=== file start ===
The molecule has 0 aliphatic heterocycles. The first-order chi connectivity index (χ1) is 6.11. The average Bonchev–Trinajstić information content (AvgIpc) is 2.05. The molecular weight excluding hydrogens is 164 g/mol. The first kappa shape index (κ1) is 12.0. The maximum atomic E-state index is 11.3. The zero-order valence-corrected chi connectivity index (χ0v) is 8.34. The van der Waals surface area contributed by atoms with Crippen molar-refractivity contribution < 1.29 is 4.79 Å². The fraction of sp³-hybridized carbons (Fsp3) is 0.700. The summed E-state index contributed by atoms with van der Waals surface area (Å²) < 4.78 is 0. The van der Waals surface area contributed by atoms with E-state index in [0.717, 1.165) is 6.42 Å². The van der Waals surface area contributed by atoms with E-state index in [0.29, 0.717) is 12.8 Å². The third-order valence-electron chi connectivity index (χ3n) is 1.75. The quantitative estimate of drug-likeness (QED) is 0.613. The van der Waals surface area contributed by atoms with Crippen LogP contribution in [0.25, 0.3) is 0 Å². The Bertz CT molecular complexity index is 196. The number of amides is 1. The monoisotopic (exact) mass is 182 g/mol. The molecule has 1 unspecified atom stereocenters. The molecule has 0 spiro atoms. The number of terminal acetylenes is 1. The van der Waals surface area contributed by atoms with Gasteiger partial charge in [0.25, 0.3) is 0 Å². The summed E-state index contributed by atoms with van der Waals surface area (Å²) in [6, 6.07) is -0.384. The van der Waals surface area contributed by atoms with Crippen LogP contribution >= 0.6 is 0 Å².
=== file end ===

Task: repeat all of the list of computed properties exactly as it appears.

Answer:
The molecule has 0 aliphatic heterocycles. The first-order chi connectivity index (χ1) is 6.11. The average Bonchev–Trinajstić information content (AvgIpc) is 2.05. The molecular weight excluding hydrogens is 164 g/mol. The first kappa shape index (κ1) is 12.0. The maximum atomic E-state index is 11.3. The zero-order valence-corrected chi connectivity index (χ0v) is 8.34. The van der Waals surface area contributed by atoms with Crippen molar-refractivity contribution < 1.29 is 4.79 Å². The fraction of sp³-hybridized carbons (Fsp3) is 0.700. The summed E-state index contributed by atoms with van der Waals surface area (Å²) < 4.78 is 0. The van der Waals surface area contributed by atoms with E-state index in [0.717, 1.165) is 6.42 Å². The van der Waals surface area contributed by atoms with E-state index in [0.29, 0.717) is 12.8 Å². The third-order valence-electron chi connectivity index (χ3n) is 1.75. The quantitative estimate of drug-likeness (QED) is 0.613. The van der Waals surface area contributed by atoms with Crippen LogP contribution in [0.25, 0.3) is 0 Å². The Bertz CT molecular complexity index is 196. The number of amides is 1. The monoisotopic (exact) mass is 182 g/mol. The molecule has 1 unspecified atom stereocenters. The molecule has 0 spiro atoms. The number of terminal acetylenes is 1. The van der Waals surface area contributed by atoms with Gasteiger partial charge in [0.25, 0.3) is 0 Å². The summed E-state index contributed by atoms with van der Waals surface area (Å²) in [6, 6.07) is -0.384. The van der Waals surface area contributed by atoms with Crippen LogP contribution >= 0.6 is 0 Å².